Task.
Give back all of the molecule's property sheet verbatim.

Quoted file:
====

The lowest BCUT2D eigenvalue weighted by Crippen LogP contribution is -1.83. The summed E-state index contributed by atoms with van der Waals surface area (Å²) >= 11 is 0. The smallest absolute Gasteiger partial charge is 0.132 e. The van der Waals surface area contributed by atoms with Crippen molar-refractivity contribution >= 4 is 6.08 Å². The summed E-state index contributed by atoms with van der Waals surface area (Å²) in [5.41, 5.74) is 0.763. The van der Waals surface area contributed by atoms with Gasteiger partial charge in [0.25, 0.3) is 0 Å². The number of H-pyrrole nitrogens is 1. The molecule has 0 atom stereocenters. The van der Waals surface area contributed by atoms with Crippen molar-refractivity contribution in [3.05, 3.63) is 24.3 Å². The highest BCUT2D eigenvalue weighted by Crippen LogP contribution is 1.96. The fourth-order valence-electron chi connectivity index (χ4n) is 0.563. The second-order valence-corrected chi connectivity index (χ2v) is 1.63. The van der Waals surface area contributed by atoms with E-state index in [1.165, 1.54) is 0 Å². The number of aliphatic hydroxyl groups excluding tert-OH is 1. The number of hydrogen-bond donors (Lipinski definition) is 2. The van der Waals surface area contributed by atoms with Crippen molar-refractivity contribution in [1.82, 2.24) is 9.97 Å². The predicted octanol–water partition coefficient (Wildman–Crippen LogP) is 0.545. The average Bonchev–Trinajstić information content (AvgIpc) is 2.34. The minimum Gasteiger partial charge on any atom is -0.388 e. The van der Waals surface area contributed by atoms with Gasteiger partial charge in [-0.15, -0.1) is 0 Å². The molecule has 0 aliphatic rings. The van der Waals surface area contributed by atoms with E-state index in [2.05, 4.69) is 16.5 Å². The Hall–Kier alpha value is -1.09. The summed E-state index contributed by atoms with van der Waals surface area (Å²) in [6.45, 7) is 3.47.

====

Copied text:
The lowest BCUT2D eigenvalue weighted by Crippen LogP contribution is -1.83. The summed E-state index contributed by atoms with van der Waals surface area (Å²) >= 11 is 0. The smallest absolute Gasteiger partial charge is 0.132 e. The van der Waals surface area contributed by atoms with Crippen molar-refractivity contribution >= 4 is 6.08 Å². The summed E-state index contributed by atoms with van der Waals surface area (Å²) in [5.41, 5.74) is 0.763. The van der Waals surface area contributed by atoms with Gasteiger partial charge in [0.25, 0.3) is 0 Å². The number of H-pyrrole nitrogens is 1. The molecule has 0 atom stereocenters. The van der Waals surface area contributed by atoms with Crippen molar-refractivity contribution in [3.05, 3.63) is 24.3 Å². The highest BCUT2D eigenvalue weighted by Crippen LogP contribution is 1.96. The fourth-order valence-electron chi connectivity index (χ4n) is 0.563. The second-order valence-corrected chi connectivity index (χ2v) is 1.63. The van der Waals surface area contributed by atoms with E-state index in [1.165, 1.54) is 0 Å². The number of aliphatic hydroxyl groups excluding tert-OH is 1. The number of hydrogen-bond donors (Lipinski definition) is 2. The van der Waals surface area contributed by atoms with Crippen molar-refractivity contribution in [1.82, 2.24) is 9.97 Å². The predicted octanol–water partition coefficient (Wildman–Crippen LogP) is 0.545. The average Bonchev–Trinajstić information content (AvgIpc) is 2.34. The minimum Gasteiger partial charge on any atom is -0.388 e. The van der Waals surface area contributed by atoms with Gasteiger partial charge in [-0.15, -0.1) is 0 Å². The molecule has 0 aliphatic rings. The van der Waals surface area contributed by atoms with E-state index in [2.05, 4.69) is 16.5 Å². The Hall–Kier alpha value is -1.09. The summed E-state index contributed by atoms with van der Waals surface area (Å²) in [6.45, 7) is 3.47.